So when I finally tried it, it was for lunch on my 30th birthday last year, a lovely surprise from my friend Barb. The restaurant was calm and relaxing, busy but not overly so. I loved it before we even started eating.

Park Slope, Restaurants and Cafes

Lobster Butternut Squash Bisque at The Soup Bowl

Winter is never my favorite time in Park Slope, but the saving grace is the return of The Soup Bowl by the 7th Ave. F/G stop. (During the warmer months of the year, the location is home to Uncle Louie G's.) Yes, it may be a takeout soup stand, but on weeknights when you've come back from Manhattan only to realize there is nothing in your fridge, this shop is a lifesaver. And the fact that there is a rotating roster of 10 to 15 freshly made soups, and a perpetually friendly staff, makes me a loyal customer.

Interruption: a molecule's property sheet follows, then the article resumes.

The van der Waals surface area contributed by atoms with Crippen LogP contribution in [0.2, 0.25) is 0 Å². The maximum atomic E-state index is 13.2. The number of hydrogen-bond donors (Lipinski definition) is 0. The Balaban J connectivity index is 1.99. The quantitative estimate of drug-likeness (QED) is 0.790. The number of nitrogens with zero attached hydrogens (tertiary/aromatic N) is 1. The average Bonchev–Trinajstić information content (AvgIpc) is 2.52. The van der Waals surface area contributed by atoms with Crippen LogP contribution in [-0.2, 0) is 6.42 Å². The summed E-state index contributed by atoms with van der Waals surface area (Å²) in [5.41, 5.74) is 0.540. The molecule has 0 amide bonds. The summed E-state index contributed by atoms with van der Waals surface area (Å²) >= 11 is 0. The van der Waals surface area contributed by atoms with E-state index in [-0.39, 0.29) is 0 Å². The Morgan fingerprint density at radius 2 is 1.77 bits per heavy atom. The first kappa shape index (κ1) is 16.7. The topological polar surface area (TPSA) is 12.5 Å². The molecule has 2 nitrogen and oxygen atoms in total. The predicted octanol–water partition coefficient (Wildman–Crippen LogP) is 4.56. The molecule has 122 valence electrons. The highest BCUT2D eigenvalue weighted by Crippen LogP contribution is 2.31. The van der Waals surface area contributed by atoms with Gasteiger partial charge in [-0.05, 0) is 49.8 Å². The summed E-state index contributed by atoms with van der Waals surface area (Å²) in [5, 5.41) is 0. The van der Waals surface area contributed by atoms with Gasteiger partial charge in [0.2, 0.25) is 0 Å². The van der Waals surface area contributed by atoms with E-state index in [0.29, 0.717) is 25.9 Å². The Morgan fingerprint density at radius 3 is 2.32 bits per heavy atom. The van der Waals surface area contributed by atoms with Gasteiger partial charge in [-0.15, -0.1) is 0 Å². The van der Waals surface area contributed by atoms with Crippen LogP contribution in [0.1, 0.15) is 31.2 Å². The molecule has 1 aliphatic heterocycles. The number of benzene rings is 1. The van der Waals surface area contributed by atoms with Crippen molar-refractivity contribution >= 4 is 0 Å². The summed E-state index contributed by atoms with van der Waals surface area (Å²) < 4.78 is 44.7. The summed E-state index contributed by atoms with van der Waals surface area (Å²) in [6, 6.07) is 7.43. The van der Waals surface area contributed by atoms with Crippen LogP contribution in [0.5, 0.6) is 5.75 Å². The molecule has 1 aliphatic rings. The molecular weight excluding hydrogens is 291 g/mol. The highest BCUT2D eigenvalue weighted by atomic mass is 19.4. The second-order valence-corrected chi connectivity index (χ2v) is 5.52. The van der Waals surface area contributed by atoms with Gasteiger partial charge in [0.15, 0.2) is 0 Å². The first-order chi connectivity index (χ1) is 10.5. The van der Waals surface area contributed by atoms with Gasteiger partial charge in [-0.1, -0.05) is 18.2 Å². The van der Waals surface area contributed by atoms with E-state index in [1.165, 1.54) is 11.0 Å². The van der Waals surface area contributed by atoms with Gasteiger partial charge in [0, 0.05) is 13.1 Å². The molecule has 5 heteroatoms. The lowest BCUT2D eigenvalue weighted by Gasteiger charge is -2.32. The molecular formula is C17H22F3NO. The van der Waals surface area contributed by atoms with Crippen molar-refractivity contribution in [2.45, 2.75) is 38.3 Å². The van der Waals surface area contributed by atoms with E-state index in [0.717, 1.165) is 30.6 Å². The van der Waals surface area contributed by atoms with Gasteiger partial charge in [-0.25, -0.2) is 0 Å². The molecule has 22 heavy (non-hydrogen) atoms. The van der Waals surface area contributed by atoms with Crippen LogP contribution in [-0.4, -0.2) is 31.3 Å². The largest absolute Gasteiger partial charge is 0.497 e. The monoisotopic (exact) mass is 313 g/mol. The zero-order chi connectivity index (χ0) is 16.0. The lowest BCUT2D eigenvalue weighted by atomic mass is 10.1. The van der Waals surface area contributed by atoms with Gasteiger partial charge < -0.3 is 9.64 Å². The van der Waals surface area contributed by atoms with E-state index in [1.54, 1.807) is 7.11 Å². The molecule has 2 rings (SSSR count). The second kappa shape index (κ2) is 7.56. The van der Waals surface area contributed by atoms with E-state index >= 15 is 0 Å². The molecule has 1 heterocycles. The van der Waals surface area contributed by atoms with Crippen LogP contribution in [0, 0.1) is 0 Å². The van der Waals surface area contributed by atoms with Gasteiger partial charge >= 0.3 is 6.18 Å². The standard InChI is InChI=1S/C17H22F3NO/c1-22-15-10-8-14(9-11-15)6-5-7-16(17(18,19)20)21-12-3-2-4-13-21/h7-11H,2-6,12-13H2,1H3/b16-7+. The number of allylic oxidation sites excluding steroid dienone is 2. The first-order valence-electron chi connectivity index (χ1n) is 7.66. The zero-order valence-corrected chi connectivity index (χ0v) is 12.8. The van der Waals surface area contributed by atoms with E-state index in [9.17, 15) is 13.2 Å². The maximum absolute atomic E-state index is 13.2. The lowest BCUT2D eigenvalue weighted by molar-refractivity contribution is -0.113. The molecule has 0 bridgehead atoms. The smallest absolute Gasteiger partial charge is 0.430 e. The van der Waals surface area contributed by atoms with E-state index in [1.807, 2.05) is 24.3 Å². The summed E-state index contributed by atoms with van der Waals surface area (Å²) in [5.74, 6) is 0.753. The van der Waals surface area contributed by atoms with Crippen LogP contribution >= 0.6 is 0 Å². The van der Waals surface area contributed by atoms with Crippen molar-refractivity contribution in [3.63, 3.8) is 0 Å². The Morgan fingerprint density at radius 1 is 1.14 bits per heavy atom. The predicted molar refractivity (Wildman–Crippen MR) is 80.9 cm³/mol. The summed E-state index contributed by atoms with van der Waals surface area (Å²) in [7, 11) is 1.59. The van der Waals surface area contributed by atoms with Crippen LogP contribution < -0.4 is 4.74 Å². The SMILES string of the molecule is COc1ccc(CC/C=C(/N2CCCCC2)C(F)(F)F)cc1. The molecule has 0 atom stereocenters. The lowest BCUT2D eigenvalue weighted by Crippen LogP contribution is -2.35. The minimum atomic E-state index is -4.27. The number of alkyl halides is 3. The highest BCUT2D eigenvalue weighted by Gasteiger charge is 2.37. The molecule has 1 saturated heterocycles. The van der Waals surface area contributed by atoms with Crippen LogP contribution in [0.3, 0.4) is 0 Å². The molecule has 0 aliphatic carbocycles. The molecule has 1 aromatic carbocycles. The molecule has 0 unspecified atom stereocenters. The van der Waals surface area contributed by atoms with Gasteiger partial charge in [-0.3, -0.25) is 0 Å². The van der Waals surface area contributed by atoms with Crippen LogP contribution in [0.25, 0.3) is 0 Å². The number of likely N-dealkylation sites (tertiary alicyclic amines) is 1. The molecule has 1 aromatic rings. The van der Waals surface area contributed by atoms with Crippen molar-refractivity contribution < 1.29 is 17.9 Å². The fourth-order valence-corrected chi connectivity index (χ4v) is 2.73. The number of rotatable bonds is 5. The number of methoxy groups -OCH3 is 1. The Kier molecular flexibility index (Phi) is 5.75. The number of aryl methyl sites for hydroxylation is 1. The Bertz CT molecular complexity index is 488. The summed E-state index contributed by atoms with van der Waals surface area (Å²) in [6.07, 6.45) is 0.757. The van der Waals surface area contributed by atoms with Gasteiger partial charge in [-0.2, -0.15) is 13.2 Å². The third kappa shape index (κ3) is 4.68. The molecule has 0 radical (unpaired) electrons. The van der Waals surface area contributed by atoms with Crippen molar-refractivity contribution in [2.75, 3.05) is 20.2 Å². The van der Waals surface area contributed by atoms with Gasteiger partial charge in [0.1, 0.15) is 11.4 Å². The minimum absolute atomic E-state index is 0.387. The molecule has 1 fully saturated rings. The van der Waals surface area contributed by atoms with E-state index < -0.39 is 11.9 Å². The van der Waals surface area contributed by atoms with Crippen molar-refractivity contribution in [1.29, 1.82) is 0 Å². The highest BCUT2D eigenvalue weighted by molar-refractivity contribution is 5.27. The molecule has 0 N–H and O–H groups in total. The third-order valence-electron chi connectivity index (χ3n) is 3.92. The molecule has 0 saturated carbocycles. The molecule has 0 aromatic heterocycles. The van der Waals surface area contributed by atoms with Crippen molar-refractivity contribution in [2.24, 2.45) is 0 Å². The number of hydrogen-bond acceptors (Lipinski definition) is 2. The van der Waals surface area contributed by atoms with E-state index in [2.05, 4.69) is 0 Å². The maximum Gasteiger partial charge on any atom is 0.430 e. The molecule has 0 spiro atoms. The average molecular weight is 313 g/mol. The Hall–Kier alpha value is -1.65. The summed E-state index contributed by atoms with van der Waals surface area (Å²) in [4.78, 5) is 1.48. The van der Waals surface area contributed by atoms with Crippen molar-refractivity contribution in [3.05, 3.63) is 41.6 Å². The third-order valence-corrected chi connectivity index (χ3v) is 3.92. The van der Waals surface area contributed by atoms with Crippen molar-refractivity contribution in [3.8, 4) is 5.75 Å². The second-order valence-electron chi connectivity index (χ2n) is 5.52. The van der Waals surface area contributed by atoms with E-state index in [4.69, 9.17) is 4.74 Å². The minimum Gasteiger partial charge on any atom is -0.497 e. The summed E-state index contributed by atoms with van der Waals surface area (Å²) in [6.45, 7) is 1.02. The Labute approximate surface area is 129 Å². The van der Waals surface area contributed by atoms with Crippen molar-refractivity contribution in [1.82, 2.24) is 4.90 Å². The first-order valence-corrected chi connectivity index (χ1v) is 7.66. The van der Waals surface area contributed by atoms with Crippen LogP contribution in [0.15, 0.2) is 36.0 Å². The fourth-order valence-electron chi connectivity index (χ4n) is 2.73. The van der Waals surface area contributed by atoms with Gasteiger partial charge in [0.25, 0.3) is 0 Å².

I've tried practically everything on the menu, but the one I go back to time and time again is the lobster butternut squash bisque. At $4.50 for a small cup, it doesn't have any lobster pieces, but rather a strong lobster aroma from the shells used in the stock. It's rich, creamy, and reliably delicious.